Board of Directors

Gordon has a keen curiosity about nature and has worked continuously for 40 years to address environmental challenges around the Salish Sea. He has been a forestry worker, an environmental planner for local governments and First Nations, and the conservation director for the Whatcom Land Trust. Gordon moved to Lasqueti in 2009 and joined the LINC Board in 2011. He has been Chair since 2014. He believes the vibrant mix of Lasqueti’s unique landscapes, cultures and ecologies makes this one of the most exciting places to live in the Gulf Islands, and he is grateful to be here.

Lasqueti grabbed Wendy during a January blizzard in 1975 and ever since, it’s felt like the right place to be. She’s lived a typical island lifestyle in an array of dwellings — tent, tipi, floathouse, her own hand built house — while doing a mixed bag of jobs — cooking, gardening, plumbing. Plants, yoga and food have been constant threads; how their interaction contributes to health Intrigues Wendy. Being involved with LINC is a creative way to encourage the natural world to thrive on this island she is lucky enough to call home.

James has been a property owner on Lasqueti island since 1984. He finally retired from his landscape garden business on Salt Spring Island a few years ago and is now a full time resident.

Shirley has been involved with various aspects of the environmental movement for the last 40 years. Earlier being an active supporter of the “Save Carmanah Walbran Provincial Park” from old growth logging through the Western Canada Wilderness Committee, and as a Director of WILD, the international offshoot of the Wilderness Committee that has campaigned for the rights of indigenous communities to keep their lands from the intrusion of development. For the last 30 years she has called Lasqueti home and involved herself in various social causes on island. She has a background in social work and finance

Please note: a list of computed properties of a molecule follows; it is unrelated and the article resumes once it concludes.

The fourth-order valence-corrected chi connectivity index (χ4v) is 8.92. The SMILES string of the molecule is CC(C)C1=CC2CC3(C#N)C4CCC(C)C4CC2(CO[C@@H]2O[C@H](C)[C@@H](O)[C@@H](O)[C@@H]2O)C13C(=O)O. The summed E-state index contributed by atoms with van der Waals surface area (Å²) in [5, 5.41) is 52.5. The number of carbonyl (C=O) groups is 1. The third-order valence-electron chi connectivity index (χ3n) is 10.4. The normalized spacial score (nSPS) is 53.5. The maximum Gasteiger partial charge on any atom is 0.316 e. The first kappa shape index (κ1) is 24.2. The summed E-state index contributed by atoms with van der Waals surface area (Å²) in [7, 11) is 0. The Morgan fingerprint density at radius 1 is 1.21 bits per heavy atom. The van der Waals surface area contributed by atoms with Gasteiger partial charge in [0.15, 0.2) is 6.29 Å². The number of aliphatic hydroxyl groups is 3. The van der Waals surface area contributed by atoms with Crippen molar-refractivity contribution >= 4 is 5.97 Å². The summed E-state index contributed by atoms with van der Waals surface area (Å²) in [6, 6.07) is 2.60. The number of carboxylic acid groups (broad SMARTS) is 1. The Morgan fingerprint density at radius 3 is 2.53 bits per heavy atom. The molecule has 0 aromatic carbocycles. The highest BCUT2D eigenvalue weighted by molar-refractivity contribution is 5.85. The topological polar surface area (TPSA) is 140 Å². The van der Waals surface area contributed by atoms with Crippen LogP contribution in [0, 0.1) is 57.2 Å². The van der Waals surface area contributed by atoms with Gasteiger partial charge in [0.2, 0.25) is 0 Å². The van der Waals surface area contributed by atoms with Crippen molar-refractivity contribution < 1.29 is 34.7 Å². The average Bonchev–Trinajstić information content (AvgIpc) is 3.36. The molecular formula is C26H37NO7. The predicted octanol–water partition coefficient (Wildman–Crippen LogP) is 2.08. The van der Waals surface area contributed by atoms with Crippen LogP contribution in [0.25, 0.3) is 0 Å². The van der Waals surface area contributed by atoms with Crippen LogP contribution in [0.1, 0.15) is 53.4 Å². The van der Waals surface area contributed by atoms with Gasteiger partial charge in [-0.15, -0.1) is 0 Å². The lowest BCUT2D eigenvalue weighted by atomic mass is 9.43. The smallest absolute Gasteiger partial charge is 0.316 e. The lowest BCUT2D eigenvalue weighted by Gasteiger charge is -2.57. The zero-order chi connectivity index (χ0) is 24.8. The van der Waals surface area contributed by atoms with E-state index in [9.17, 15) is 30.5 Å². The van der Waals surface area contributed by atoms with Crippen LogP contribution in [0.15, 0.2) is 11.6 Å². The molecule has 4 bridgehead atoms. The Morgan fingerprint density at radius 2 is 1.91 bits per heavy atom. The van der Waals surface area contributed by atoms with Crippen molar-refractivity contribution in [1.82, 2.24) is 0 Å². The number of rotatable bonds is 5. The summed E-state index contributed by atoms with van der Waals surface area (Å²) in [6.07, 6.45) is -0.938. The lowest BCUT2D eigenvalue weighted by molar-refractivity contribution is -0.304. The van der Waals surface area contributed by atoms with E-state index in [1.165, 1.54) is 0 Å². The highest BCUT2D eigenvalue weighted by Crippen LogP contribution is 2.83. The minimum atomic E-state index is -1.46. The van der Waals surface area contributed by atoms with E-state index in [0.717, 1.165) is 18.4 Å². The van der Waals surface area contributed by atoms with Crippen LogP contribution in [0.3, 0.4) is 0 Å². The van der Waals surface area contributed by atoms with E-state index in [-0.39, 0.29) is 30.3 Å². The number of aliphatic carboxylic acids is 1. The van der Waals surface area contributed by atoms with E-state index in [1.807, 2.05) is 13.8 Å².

Sheila first came to Lasqueti by sailboat in the mid-’90s from Salt Spring Island. She has worked in the environmental education and conservation fields for most of her life, bringing people together to share their knowledge and inspiration about nature. As founding Executive Director of the Land Trust Alliance of BC, she has worked with many other conservationists for 25 years. With fellow Salt Spring Islander, Judi Stevenson, she coordinated and edited the Islands in the Salish Sea community mapping project and award-winning Atlas.

A Professor Emeritus at the School of Resource and Environmental Management at SFU, Ken is a forest ecologist specializing in the temperate rainforests of the west coast of North America, and has published extensively on old growth forests. Much of his recent research examines how changing climate drives ecosystem change, including effects on fires and watershed hydrology. Ken has received awards for research, contributions to forest management and conservation, and for education and community engagement.

Duane West and his husband Tejomaya moved to Lasqueti from Gabriola Island in the fall of 2018. Shortly after while standing in the yard of their place at the base of Earl’s Mountain he heard a strong voice state, “this is the home you have been seeking all your life”. Could it have been Johnny Osland? Retired from a conservation career with Parks Canada in 7 National Parks from Cape Breton Highlands to Kluane, Duane’s passions include hiking and amending soil.

Kaia spent her childhood being home-schooled in the intertidal zone of the Southern Gulf Islands, and also the concrete jungle of Tokyo. She arrived on Lasqueti in 2019 and feels very fortunate to have found a place to grow vegetables and build a house. As a marine biologist examining our role as humans in the ecological matrix, Kaia is in awe of the ecological and cultural richness of the North Pacific, and is grateful for the ability to live and learn on the lands stewarded by the Coast Salish peoples since time immemorial.